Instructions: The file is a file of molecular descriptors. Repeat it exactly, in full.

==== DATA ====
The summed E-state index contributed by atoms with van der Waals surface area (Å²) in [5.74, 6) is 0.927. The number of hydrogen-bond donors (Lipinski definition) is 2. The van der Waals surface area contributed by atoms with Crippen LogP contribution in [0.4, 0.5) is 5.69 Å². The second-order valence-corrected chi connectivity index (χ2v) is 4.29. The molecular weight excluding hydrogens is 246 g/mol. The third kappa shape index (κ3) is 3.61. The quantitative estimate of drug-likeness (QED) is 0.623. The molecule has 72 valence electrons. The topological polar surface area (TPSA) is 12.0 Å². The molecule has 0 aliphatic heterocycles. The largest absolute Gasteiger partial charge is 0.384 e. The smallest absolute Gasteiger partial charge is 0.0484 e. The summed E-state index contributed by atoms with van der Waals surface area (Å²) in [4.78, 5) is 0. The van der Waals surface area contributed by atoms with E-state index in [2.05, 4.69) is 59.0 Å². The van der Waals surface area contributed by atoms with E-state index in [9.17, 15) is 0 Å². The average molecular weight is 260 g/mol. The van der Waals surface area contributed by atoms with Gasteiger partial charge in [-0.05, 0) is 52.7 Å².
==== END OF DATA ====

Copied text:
The summed E-state index contributed by atoms with van der Waals surface area (Å²) in [5.74, 6) is 0.927. The number of hydrogen-bond donors (Lipinski definition) is 2. The van der Waals surface area contributed by atoms with Crippen LogP contribution in [0.4, 0.5) is 5.69 Å². The second-order valence-corrected chi connectivity index (χ2v) is 4.29. The molecular weight excluding hydrogens is 246 g/mol. The third kappa shape index (κ3) is 3.61. The quantitative estimate of drug-likeness (QED) is 0.623. The molecule has 72 valence electrons. The topological polar surface area (TPSA) is 12.0 Å². The molecule has 0 aliphatic heterocycles. The largest absolute Gasteiger partial charge is 0.384 e. The smallest absolute Gasteiger partial charge is 0.0484 e. The summed E-state index contributed by atoms with van der Waals surface area (Å²) in [4.78, 5) is 0. The van der Waals surface area contributed by atoms with E-state index in [2.05, 4.69) is 59.0 Å². The van der Waals surface area contributed by atoms with E-state index in [9.17, 15) is 0 Å². The average molecular weight is 260 g/mol. The van der Waals surface area contributed by atoms with Gasteiger partial charge in [-0.05, 0) is 52.7 Å².